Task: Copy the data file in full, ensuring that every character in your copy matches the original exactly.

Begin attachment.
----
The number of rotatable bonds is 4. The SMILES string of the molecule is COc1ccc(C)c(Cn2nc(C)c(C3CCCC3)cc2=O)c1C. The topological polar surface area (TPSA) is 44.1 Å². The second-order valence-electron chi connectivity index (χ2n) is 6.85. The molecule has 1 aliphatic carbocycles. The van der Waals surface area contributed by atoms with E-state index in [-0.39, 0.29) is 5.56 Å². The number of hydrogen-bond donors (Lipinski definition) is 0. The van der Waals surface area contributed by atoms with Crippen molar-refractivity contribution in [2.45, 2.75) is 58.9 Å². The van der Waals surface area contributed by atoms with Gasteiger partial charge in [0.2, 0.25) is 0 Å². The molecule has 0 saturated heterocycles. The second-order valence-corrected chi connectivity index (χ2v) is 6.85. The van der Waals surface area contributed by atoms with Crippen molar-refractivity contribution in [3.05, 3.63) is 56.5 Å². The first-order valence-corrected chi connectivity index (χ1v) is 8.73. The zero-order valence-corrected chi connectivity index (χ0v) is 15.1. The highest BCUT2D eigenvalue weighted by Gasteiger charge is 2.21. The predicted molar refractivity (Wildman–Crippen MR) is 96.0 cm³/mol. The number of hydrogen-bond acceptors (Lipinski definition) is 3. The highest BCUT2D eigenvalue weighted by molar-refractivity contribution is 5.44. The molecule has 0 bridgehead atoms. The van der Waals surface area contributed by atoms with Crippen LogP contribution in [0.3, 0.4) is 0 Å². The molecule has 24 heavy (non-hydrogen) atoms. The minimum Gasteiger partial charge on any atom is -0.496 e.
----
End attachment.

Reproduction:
The number of rotatable bonds is 4. The SMILES string of the molecule is COc1ccc(C)c(Cn2nc(C)c(C3CCCC3)cc2=O)c1C. The topological polar surface area (TPSA) is 44.1 Å². The second-order valence-electron chi connectivity index (χ2n) is 6.85. The molecule has 1 aliphatic carbocycles. The van der Waals surface area contributed by atoms with E-state index in [-0.39, 0.29) is 5.56 Å². The number of hydrogen-bond donors (Lipinski definition) is 0. The van der Waals surface area contributed by atoms with Crippen molar-refractivity contribution in [2.45, 2.75) is 58.9 Å². The van der Waals surface area contributed by atoms with Gasteiger partial charge in [0.2, 0.25) is 0 Å². The molecule has 0 saturated heterocycles. The second-order valence-corrected chi connectivity index (χ2v) is 6.85. The van der Waals surface area contributed by atoms with Crippen molar-refractivity contribution in [3.05, 3.63) is 56.5 Å². The first-order valence-corrected chi connectivity index (χ1v) is 8.73. The zero-order valence-corrected chi connectivity index (χ0v) is 15.1. The highest BCUT2D eigenvalue weighted by Gasteiger charge is 2.21. The predicted molar refractivity (Wildman–Crippen MR) is 96.0 cm³/mol. The number of hydrogen-bond acceptors (Lipinski definition) is 3. The highest BCUT2D eigenvalue weighted by molar-refractivity contribution is 5.44. The molecule has 0 bridgehead atoms. The van der Waals surface area contributed by atoms with Crippen LogP contribution in [0.3, 0.4) is 0 Å². The molecule has 24 heavy (non-hydrogen) atoms. The minimum Gasteiger partial charge on any atom is -0.496 e.